Matlack, Wissa collaborate with researchers at Wright-Patterson
The Air Force Research Lab (AFRL) Summer Faculty Fellowship Program allows faculty and their students to do research residencies at participating bases while collaborating with AFRL researchers.Matlack and one of her students spent eight weeks on the base. During this time, they worked to develop new active metamaterials, i.e. materials that are engineered to have properties that are not naturally occurring. Matlack’s focus was on creating metamaterials with tunable vibration transmission.
She said she enjoyed the opportunity to build connections while collaborating with Wright-Patterson researchers. “On a typical day, I spent a lot of time working directly in the lab, running experiments, or fabricating samples,” Matlack said. “I met with researchers and discussed research ideas and directions with them.”
By the end of her eight weeks, Matlack not only had made progress toward the advancement of the metamaterials, but also had a better understanding of ways in which research thrusts within Air Force labs align with research here at Illinois. She is currently in the process of publishing her results from the summer’s study.
For Aimy Wissa, the 2018 fellowship was her second time working at Wright-Patterson. She spent 10 weeks there with two students, working on a study entitled, “Adaptive and Compliant Wingtip Devices enabled by Additive Manufacturing and Smart Materials.”Unlike the fixed tips on the wings of an airplane, birds’ wingtips have feathers that can bend and twist, as well as change angles relative to each other to create a slotted surface. The goal of Wissa’s research was to determine whether implementing a segmented and adaptive wingtip device inspired by feathers would improve the flight performance of unmanned air vehicles.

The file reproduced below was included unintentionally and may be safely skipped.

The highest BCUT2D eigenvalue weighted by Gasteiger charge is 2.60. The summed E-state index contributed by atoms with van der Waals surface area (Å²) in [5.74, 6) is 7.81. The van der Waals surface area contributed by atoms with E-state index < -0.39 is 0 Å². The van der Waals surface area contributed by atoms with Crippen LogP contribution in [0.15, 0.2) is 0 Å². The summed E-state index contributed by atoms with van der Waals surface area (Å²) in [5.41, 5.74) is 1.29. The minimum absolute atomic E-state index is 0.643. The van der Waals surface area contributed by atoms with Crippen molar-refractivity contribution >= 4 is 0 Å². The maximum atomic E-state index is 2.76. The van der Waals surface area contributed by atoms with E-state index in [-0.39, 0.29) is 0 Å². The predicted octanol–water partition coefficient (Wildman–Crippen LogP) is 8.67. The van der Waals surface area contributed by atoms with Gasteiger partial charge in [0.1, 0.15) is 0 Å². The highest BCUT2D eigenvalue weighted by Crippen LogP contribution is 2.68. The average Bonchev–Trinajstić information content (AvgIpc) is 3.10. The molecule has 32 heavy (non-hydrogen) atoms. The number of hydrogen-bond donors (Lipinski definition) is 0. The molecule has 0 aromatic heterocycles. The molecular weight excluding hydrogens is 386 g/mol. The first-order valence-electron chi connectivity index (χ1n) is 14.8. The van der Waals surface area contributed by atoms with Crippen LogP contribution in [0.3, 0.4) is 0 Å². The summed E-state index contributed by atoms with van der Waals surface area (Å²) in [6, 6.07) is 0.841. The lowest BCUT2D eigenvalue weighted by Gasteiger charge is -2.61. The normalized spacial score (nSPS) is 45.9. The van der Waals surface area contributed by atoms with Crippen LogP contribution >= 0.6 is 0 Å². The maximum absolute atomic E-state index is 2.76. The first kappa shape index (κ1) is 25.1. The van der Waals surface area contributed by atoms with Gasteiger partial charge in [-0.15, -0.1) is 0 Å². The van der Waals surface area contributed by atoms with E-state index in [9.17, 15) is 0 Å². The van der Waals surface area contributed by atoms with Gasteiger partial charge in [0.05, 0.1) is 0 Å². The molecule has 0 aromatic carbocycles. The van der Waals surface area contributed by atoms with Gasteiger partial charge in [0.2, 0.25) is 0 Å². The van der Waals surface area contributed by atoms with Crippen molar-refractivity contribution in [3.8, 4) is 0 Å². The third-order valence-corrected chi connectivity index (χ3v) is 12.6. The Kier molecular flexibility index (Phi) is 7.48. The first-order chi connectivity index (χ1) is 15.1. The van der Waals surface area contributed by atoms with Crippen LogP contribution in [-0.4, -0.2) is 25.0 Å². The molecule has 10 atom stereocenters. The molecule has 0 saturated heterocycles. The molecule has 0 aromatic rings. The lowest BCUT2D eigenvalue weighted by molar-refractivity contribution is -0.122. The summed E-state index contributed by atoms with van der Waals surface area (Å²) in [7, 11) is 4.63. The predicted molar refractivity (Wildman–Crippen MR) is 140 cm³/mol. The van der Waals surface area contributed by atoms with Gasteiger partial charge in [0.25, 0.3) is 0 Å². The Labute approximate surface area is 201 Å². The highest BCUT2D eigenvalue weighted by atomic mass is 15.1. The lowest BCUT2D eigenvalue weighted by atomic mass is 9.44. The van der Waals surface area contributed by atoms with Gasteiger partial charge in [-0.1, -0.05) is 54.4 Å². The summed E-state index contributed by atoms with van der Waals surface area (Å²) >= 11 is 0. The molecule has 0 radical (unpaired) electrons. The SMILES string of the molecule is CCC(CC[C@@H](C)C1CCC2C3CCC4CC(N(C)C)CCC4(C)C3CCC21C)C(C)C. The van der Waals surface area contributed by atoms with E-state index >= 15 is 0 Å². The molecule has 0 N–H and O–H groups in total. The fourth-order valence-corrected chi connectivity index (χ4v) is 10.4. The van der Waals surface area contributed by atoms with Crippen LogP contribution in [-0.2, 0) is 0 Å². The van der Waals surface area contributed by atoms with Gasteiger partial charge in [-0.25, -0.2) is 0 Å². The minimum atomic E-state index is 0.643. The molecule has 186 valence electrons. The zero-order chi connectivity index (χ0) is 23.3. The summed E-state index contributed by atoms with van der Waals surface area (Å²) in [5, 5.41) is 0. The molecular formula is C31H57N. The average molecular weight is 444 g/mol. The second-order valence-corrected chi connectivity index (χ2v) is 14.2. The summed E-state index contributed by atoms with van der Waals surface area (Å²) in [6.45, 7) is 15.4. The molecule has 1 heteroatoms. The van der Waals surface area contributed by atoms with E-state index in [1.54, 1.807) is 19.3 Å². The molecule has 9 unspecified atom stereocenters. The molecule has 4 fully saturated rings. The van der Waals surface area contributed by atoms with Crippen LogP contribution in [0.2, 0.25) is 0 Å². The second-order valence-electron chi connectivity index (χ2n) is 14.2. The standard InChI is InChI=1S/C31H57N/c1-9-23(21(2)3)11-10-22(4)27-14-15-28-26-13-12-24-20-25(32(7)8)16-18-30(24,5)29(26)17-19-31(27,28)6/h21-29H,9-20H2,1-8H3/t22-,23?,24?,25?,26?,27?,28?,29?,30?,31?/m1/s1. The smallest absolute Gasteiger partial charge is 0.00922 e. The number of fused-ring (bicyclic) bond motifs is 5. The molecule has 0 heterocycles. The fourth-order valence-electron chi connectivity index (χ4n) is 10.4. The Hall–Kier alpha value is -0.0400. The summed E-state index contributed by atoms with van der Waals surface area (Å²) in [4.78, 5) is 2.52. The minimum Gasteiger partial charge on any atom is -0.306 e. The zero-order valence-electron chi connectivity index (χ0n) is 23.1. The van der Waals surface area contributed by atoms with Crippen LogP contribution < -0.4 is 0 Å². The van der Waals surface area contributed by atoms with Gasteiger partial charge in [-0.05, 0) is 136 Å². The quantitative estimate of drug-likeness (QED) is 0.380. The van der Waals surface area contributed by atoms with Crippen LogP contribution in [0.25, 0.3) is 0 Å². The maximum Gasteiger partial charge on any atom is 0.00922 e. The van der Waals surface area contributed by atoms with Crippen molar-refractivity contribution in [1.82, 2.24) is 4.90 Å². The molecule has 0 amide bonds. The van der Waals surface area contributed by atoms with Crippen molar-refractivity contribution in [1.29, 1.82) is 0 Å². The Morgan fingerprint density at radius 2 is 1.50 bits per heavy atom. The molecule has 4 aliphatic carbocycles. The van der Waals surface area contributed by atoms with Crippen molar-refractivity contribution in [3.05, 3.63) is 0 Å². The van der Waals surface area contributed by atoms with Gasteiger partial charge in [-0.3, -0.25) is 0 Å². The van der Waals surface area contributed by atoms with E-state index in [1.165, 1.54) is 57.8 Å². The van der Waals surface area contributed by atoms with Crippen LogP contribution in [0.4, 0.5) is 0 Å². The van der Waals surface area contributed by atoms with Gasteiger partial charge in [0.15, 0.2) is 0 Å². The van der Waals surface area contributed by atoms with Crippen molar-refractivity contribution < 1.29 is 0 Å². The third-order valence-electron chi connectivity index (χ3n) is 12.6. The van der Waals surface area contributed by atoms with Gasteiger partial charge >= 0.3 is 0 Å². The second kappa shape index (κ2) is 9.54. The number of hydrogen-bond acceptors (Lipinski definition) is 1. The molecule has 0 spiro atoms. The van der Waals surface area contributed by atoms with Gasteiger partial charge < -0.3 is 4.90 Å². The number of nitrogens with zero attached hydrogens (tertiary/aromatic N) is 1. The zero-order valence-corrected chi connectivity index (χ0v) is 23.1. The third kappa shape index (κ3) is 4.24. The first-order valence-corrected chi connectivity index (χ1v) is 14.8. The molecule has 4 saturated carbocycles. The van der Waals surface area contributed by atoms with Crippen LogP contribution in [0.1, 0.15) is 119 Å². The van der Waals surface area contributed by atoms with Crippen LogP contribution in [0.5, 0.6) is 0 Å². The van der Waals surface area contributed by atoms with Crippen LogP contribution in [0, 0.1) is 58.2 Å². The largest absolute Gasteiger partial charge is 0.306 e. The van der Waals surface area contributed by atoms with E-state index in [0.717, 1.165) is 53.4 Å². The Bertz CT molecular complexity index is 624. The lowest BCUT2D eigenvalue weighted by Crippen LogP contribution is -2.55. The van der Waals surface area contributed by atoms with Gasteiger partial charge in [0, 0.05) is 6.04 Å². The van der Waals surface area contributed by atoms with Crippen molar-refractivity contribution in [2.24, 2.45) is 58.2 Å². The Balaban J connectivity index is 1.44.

Her group’s research was divided into focusing on three key aspects of the wingtip devices. The group analyzed the aerodynamic effects through modeling and wind tunnel testing. They also designed and 3D-printed composite beams that could bend and twist under aerodynamic loading. The beams were then tested experimentally and analyzed using finite element analysis. Lastly, bistable structures were designed to control the spacing between different wing segments while minimizing the actuation requirement.
By the end of the fellowship, Wissa’s group showed that implementing the adaptive wingtip devices causes lift enhancement in the aircraft’s performance. Through both experiment and analysis, they also demonstrated the feasibility of passively coupling the bending-torsion response of the composite wingtips. Their results were recently published and they are preparing several publications with AFRL collaborators.
Both Wissa and Matlack appreciated the opportunity the fellowship provided their students for networking and experience outside of campus.
“On campus, students get trained to do classes and work in the labs, and experience research in an academic setting,” Wissa said. “At Wright-Patterson, they get to experience a different environment for conducting research, so they learn to adapt and also discover which environment might align more with their career plans.”
Both professors also valued the connections they made during their time on base.
“The connections with the people at the Air Force Research Lab were the most important aspect of the fellowship,” said Matlack, who plans to continue her work with collaborators at the base.
“For me, the fellowship increased and strengthened those networks I have with the researchers at the Air Force Research Lab,” Wissa said. “You get great outcomes both technically and professionally, and I think that’s what’s really powerful about this fellowship.”